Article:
Jesus lists the acts of mercy on which human beings will be judged at the final judgment (Parable of the Last Judgment in Matthew 25). Acts of mercy are acts done to Christ himself who was hungry, thirsty, naked, homeless, in prison and "sick" i.e. wounded for our transgressions on the Christ, taking up of our wounds, and dying our death.

Christian acts of mercy must be done silently, humbly, secretly, not for vanity or praise, not to be seen by men, "not letting the right hand know what the left hand is doing", etc.

Christian acts of mercy must be sacrificial. By this, we understand that we must not simply give to others what is left over. We have to be sharing our possessions with others in ways that limit ourselves in some way (The Widow's Mite).

Acts of mercy should be done without qualification or condition to everyone, no matter who, what or how they are (Parable of the Good Samaritan).

Christians, when possible, should do acts of mercy in an organized manner, through organizations and communities formed to do merciful deeds. Throughout its history the Christian people have had many forms of eleemosynary institutions and activities.

Being the poor Christians are not only to help the poor; they are themselves to be the poor, in and with Jesus Christ their Lord. Christians are to have no more than they actually need for themselves, their children and their dependents.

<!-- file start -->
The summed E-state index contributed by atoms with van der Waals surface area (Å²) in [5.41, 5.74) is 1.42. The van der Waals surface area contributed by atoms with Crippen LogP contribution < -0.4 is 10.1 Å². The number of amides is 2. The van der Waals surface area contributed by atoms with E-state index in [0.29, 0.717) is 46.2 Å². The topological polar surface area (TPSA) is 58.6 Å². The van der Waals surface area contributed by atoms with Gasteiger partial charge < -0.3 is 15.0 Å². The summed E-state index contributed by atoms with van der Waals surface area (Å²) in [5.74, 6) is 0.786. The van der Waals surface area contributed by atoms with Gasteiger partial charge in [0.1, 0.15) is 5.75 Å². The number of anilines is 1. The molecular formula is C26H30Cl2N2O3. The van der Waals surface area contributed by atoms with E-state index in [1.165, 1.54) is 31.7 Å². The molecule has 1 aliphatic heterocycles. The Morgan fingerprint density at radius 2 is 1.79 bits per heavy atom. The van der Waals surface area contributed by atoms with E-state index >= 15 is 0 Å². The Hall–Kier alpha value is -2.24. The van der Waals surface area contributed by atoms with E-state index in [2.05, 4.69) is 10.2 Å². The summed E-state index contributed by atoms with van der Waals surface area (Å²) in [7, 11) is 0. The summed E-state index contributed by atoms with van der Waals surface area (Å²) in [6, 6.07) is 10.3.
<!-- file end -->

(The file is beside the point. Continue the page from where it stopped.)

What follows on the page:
How much is enough? How much is necessary? What do we really need? How may we use our money and possessions for ourselves, our families, our children and our churches?

These are the hardest questions for Christians to answer.

*Fr. Thomas Hopko is Dean Emeritus of St. Vladimir's Orthodox Theological Seminary and currently serves at the Orthodox Monastery of the Transfiguration in Ellwood City, Pennsylvania.


Tuesday, April 12, 2011

Inapproprite Material for Church?

Dear Parish Faithful,

I have an amusing anecdote to share with everyone from yesterday (some would even say “cute,” but as you may have surmised by now, such a description is not quite my style). Be that as it may, it was related to me yesterday that following the homily on St. Mary of Egypt – some of which touched on her struggles with the passion of lust – one of our church school age students was heard to say: “That was inappropriate!” Well, glad to hear that someone was listening. My aim, however, was “realism” and finally edification; to deal with the story of St. Mary’s life as it presented itself in its pre-conversion and post-conversion aspects. However, once you start talking about sex in Church …

What is quite amazing, is the level of “inappropriate” discourse in the actual narrative of The Life of St. Mary of Egypt, written by St. Sophronios, Patriarch of Jerusalem. When the monk Zosimas begs St. Mary to openly reveal to him her life as it has unfolded – including its sinful beginning, we hear the following confession from the saint: